GL
419 hr/N.R.

98

T. Katagi

Table 7. (Continued).

No.

Pesticide

Carrier (Label),
App DT50
(light/dark)

Light source
(wavelength or
season, filter)

Reference

156 Monocrotophos

GL (32P)
5.5 d/N.R.
GL, 1.6
N.R.

Sunlight in a greenhouse.
15W germicidal lamp
(253.7 nm) or sunlight (Apr.May)

Lindquist and Bull


1967
Dureja 1989

159 Propaphos

SG, GL (14C)
1.2 hr/>72 hr

Sunlight (Apr.Aug.)

Fujii et al. 1979

161 Sulprofos

GL (14C), 53
1.1 d/N.R.
GL
5 hr/>13 hr

Sunlight (summer)

Ivie and Bull 1976

Germicidal lamp (254


nm)

Sharma and Gupta


1994

162 Phorate
163 Disulfoton

GL
0.4143.3 hr/N.R.

Fluorescent lamp
(380750 nm), UV
light (UV-A, UV-B,
UV-C)

Hirahara et al.
2001

165 Dimethoate

GL (32P)
N.R.

Sunlight in a greenhouse.

Dauterman et al.
1960

167 Malathion

GL (F)
N.R.

UV (253.7 nm) or
fluorescent (366
nm) light

Awad et al. 1967

168 Phenthoate

GL (14C,32P)
<3 d/N.R.
SG (14C)
4 d/>8 d

Sunlight (Mar. &


Sept.)
Sunlight (Sept.Oct.),
outdoors

Takade et al. 1976

170 Phosalone

GL
8.5 d/>15 d

1 kW high-pressure
metal-halide lamp
(>300 nm)

Walia et al. 1989a

173 Edifenphos

GL (32P), 5.0
10 d/N.R.

UV light

Ishizuka et al.
1973

175 Isofenphos

GL
N.R.

Low-pressure Hg
lamp

Dureja et al. 1989

176 S-2571

SG (3T), 300
N.R.

172.5W high-pressure
Hg lamp

Mikami et al.
1977a

Sunlight (Sept.Oct.),
outdoors

Mikami et al.1976

UV light (310 nm)

Zayed et al. 1978

Sunlight

Riskallah et al.
1979

180 Cyanofenphos SG (14C)


2 d/N.R.
181 Leptophos

SG (32P)
3.4 d/N.R.
GL, 100
20 d/N.R.

Mikami et al.
1977b

Photodegradation of Pesticides

99

Table 7. (Continued).

No.

Pesticide

Carrier (Label),
App DT50
(light/dark)

Light source
(wavelength or
season, filter)

Reference

183 Dioxabenzofos

SG (14C)
2 d/>8 d

Sunlight (Sept.Oct.),
outdoors

Mikami et al.
1977b

188 Triadimefon

GL, 32
1.32.8 hr/N.R.

UV light (254 nm) or


sunlight (Sept.)

Nag and Dureja


1996

189 Triadimenol

GL, 51
N.R.

400 W medium-presClark and Watkins


sure Hg lamp (boro1986
silicate glass)

190 Diniconazole- GL, 50


M
N.R.

Sunlight (June)

Sharma and Chibber 1997

191 Propiconazole GL, 147


N.R.
195 Fluotrimazole GL, 13-50
N.R.

Sunlight

Dureja et al. 1987a

100 W medium-presClark et al. 1983


sure Hg lamp (borosilicate) or summer
sunlight

GL (14C)
>5 d/N.R.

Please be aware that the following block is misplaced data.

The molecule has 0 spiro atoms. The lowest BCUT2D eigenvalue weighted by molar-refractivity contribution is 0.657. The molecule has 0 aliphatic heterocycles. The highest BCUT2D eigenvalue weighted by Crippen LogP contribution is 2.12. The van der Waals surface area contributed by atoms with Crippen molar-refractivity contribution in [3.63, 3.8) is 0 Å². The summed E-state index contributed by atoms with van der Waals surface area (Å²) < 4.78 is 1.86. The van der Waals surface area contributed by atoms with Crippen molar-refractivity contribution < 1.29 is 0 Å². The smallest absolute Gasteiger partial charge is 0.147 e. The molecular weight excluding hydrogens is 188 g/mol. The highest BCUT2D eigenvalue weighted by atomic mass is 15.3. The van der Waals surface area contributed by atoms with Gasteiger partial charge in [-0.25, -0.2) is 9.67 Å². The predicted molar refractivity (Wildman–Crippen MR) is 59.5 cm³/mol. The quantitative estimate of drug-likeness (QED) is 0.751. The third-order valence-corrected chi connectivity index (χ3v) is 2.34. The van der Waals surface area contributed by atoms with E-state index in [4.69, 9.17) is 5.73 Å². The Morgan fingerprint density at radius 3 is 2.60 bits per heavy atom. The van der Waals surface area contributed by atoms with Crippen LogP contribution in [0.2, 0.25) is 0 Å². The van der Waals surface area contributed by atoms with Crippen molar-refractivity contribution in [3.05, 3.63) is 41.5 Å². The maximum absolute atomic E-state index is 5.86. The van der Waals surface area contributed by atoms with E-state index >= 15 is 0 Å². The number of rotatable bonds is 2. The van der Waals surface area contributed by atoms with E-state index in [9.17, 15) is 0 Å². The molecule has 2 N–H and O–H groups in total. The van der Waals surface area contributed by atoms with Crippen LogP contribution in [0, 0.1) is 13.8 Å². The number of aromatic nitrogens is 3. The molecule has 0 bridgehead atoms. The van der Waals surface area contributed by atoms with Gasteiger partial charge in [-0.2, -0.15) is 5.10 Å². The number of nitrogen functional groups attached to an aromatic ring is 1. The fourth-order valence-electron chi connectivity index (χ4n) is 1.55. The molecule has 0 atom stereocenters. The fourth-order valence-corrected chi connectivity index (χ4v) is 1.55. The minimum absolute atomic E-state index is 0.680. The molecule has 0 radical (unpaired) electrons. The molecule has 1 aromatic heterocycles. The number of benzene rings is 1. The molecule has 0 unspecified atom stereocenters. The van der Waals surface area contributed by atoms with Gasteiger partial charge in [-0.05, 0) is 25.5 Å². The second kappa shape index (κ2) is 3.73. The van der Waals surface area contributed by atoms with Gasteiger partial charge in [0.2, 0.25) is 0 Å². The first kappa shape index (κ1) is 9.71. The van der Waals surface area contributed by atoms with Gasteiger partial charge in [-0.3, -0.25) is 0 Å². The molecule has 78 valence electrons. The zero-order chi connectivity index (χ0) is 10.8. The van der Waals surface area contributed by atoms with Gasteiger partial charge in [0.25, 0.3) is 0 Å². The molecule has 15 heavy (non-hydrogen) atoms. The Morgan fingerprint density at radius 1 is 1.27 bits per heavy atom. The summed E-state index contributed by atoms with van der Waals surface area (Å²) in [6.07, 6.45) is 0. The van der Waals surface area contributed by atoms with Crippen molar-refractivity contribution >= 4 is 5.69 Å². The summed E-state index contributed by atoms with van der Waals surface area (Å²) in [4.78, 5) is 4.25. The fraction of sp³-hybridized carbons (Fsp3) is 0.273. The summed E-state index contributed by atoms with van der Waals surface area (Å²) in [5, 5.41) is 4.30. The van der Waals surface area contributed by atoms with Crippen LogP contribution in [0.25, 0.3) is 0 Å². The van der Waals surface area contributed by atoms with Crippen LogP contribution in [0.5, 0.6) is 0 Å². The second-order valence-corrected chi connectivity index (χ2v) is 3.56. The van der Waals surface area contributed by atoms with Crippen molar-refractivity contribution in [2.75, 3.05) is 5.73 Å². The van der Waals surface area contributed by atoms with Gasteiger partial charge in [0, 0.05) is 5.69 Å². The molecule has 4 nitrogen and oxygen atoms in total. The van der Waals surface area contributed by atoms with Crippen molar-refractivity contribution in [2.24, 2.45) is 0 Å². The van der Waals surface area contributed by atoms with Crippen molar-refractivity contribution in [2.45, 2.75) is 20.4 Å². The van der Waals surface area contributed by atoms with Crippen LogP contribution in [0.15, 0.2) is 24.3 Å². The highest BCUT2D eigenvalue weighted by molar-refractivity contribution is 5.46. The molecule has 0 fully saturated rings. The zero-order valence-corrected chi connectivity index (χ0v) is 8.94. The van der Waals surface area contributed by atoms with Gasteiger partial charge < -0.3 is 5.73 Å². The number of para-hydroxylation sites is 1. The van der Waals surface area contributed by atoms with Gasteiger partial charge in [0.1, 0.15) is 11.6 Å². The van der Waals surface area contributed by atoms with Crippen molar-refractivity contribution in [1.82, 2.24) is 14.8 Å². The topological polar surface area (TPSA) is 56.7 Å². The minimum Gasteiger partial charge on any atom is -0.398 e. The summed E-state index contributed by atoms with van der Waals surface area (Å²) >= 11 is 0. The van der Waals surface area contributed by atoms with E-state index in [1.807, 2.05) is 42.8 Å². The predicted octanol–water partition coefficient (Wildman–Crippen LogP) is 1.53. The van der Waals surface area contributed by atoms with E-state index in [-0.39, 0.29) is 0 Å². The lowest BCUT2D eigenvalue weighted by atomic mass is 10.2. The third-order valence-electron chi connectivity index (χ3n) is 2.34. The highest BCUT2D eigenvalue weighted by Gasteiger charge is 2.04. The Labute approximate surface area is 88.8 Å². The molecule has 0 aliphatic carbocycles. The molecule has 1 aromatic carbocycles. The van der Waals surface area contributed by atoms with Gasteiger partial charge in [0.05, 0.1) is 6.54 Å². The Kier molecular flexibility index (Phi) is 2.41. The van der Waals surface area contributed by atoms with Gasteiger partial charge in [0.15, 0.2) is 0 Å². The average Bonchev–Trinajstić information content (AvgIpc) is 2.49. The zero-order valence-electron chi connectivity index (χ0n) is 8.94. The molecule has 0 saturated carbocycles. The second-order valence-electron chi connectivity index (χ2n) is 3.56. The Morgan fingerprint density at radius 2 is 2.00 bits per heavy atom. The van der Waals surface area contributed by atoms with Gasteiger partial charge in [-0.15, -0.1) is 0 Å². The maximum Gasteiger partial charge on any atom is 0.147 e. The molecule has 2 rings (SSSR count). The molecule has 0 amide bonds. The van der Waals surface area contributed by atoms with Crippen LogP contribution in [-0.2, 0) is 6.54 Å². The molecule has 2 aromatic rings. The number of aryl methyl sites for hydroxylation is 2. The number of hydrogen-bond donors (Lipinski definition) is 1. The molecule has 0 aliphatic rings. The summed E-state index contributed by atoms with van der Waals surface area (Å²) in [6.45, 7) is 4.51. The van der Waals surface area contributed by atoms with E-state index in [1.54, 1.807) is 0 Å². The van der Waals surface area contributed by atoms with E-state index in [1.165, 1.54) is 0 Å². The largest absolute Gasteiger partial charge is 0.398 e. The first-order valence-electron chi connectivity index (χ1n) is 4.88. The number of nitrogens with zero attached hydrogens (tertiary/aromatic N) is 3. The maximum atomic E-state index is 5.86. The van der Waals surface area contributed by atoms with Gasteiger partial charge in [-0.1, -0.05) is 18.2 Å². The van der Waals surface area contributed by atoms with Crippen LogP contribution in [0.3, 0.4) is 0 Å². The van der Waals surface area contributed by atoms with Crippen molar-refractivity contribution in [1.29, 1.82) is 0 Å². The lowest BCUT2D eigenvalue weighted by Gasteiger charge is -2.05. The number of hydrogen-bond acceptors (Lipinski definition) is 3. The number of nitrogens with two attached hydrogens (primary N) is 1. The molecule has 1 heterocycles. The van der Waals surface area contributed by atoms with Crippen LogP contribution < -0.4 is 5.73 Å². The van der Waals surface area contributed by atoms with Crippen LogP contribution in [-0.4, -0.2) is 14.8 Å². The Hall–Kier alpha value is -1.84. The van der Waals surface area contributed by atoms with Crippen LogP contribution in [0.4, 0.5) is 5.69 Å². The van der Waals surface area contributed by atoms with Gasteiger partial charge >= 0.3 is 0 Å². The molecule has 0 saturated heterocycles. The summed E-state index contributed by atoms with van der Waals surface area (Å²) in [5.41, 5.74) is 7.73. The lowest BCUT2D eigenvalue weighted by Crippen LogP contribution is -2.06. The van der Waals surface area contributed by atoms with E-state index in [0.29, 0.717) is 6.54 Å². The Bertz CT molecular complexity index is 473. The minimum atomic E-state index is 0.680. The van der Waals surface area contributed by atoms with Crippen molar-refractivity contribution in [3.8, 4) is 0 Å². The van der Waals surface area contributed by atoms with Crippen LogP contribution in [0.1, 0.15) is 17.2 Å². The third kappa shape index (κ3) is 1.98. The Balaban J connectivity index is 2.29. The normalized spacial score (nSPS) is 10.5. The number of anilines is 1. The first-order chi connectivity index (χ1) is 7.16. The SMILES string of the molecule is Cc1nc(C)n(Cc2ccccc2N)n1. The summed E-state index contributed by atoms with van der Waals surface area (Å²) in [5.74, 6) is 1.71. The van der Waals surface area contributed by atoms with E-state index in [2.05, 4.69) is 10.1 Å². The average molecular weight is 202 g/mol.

UV lamps (300 & 350


nm)

Nilles and Zabik


1975

204 Isoprothiolane SG
3 hr/N.R.

10 W germicidal lamp
(254 nm)

Chou et al. 1980

206 Perfluidone

GL, 33.6
36 wk/N.R.

UV light (254 or 365


nm)

Ketchersid and
Merkle 1975

207 Chlordimeform

SG (14C)
N.R.

Sunlight

Knowles and Sen


Gupta 1969

212 Thiabendazole GL (14C), 19


>4 mon/N.R.

Sunlight in a greenhouse

Jacob et al. 1975

220 Fipronil

SG, GL, FP
N.R.

Sunlight

Hainzl and Casida


1996

222 Buprofezin

GL
15 d/N.R.

Sunlight (Feb.Mar.)

Datta and Walia


1997

223 Sethoxydim

GL (14C)
<1 hr/N.R.

Sunlight in a greenhouse (350 E m2


sec1)

Campbell and Penner 1985a

224 Alloxydim

SG (14C)
0.7, 4.4 hr/ N.R.

12W UV light (253.7


or 365 nm)

Soeda et al. 1979

226 Diquat

SG (14C)
N.R.

Sunlight (May June),


outdoors

Smith and Grove


1969

232 Trifluralin

GL
N.R.

Sunlight (JuneJuly)

Wright and Warren


1965

200 Bentazone

100

T. Katagi

Table 7. (Continued).

No.

Pesticide

236 Fluchloralin

Carrier (Label),
App DT50
(light/dark)
GL (14C)
48 hr/N.R.

SG (14C)
N.R.
238 Pendimethalin GL
N.R.

Light source
(wavelength or
season, filter)
RPR UV light (300 &
350 nm, Pyrex
glass)

Reference
Nilles and Zabik
1974

Sunlight (Aug.Oct.)
Low-pressure Hg
lamp (254 nm)

Dureja and Walia


1989

241 Fentin acetate

SG (14C)
N.R.

125W high-pressure
Hg lamp (max. 365
nm)

Barns et al. 1973

245 Guazatine

GL (14C), 0.5
36 hr/N.R.

Sunlight lamp (950


E m2 sec1)

Sato et al. 1985b

246 Methoprene

GL (14C), 11
6 hr/N.R.

Sunlight (Oct.)

Quinstad et al.
1975

249 Cinmethylin

GL, 2 103
N.R.

1 kW Xe lamp (Oriel
solar simulator,
AM1 filter)

Grayson et al.
1987

250 Avermectin
B1a

GL, 0.7
23 hr/N.R.

Sunlight

Crouch et al. 1991

251 MAB1a

GL, 0.7
6.2 hr/N.R.

275 W Suntanner RS
bulb (6070 mW
cm2 h1)

Feely et al. 1992

253 AzadirachtinA

GL
48 min/N.R.

UV light (254 nm)

Dureja and Johnson 2000

Medium: Thin film of a pesticide is basically prepared from its organic solution followed by vaporization of solvent. When unspecified, nonradiolabeled pesticide was used.
F, formulation. Materials of carrier are glass (GL), silica gel (SG), filter paper (FP), cellulose
sheet (CE), and Teflon sheet (TF). Label, radiolabel; App, application rate in g cm2 if described
in the literature; N.R., not reported.

Photodegradation of Pesticides

101

Table 8. Photodegradation of pesticides in organic solvent as model plant cuticles.

No.

Pesticide

Medium
DT50

Light source
(wavelength or
season, UV filter)

Reference

17 Permethrin

Methanol
11.5 hr

RPR 3000 lamp


(290320 nm)

Holmstead et al.